As states across the country, including New York, make the medical use of marijuana legal, new issues are arising in the context of employment. For example, how will employers which require drug testing, respond to the changes in the law and how they will handle employees who are lawfully taking medical marijuana? Few courts have addressed these issues.
Recently, Long Island employment lawyers Famighetti & Weinick PLLC were able to “test the waters” to challenge the interplay of employment discrimination laws and medical marijuana laws. Today’s Long Island employment law blog discusses a decision from the New York State Division of Human Rights concerning employment drug testing and medical marijuana laws.
The following facts were taken from the Division’s decision. F&W’s client applied for a job with a national consumer electronics retail company. The applicant interviewed for the position at his local Long Island retail location. Soon after, the store issued the client a conditional offer of employment, subject to a background test and drug test.
Accordingly, the client took a drug test with a third-party vendor. The test returned a positive result for THC, the active ingredient in marijuana. In response, the client provided to the vendor a copy of his medical marijuana card and noted his use was legal. The vendor relayed this information, including the positive result and the medical marijuana card, to the corporate human resources office.
Ultimately, the Company rescinded the job offer. After the client inquired about the reason, he was told it was because of the failed drug test. The client again informed the company about his status as a prescribed medical marijuana user, but the Company did not alter its no hire position.
With the assistance of F&W, a charge of discrimination was filed with the Long Island office of the New York State Division of Human Rights. The charge alleged that the company violated the New York State Human Rights Law. Specifically, the charge alleged that the client’s prescribed medical marijuana card qualified him as disabled under the Human Rights Law. Further, he alleged that when the Company refused to hire him based on his lawful use of medical marijuana, it discriminated against him on the basis of his disability.
The State Division investigated the charge, interviewing the client and a company representative. At the completion of the investigation, the Division’s Regional Director made a determination that probable cause exists to support the complaint’s allegations.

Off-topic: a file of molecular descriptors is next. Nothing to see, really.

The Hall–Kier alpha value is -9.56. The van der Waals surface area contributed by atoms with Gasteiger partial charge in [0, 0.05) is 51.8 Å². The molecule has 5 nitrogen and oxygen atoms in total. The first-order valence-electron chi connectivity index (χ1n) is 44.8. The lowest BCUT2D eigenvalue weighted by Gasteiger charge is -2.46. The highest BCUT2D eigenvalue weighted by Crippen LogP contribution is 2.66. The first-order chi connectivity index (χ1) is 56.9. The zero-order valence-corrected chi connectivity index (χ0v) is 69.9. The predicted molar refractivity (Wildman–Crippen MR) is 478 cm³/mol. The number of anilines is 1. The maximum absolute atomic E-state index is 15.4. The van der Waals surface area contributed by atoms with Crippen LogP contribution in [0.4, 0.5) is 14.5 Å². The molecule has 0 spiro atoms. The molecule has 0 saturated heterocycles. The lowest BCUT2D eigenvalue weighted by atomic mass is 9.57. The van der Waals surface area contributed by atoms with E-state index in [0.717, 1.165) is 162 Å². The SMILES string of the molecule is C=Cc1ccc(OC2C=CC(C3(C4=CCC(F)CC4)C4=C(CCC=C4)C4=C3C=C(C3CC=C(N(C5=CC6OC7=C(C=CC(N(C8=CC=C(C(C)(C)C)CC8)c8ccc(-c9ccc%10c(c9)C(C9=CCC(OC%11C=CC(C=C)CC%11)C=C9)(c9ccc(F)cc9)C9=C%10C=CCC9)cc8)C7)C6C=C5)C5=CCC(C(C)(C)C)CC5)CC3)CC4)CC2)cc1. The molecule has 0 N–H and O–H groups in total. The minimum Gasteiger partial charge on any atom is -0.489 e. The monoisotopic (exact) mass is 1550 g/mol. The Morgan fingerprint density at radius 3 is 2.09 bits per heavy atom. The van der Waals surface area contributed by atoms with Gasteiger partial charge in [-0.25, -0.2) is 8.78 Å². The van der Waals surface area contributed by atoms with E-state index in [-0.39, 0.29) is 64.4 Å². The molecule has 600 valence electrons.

Specifically, the Division determined that New York’s medical marijuana law, the Compassionate Care Act, modified the Human Rights Law’s definition of being disabled. Certified patients, i.e. individuals who are prescribed medical marijuana, are deemed disabled under the Human Rights Law. This was a crucial finding because only individuals deemed disabled under the law are protected by the disability discrimination law.
The Division further determined that the law prohibits employers from terminating or refusing to employ individuals based on their status as certified medical marijuana users and must reasonably accommodate such employees. The Division explicitly found that the company was in violation of the Compassionate Care Act.
But, the Division made an additional finding. The Division determined that the company “created a natural bias,” by expecting that applicants should be the one to identify disabilities to the employer and did not provide any mechanism to allow applicants to disclose their disabilities without feeling anxiety about being stereotyped.
In lights of its findings, the case will be assigned to an administrative law judge who will conduct a hearing to make the ultimate finding of discrimination and damages.
If you have questions about discrimination based on lawful medical marijuana use, contact a Long Island discrimination lawyer at 631-352-0050. More information about medical marijuana and workplace laws is available in previous blogs we’ve posted: https://www.linycemploymentlaw.com/blog/medical-marijuana-use-and-disability-discrimination/.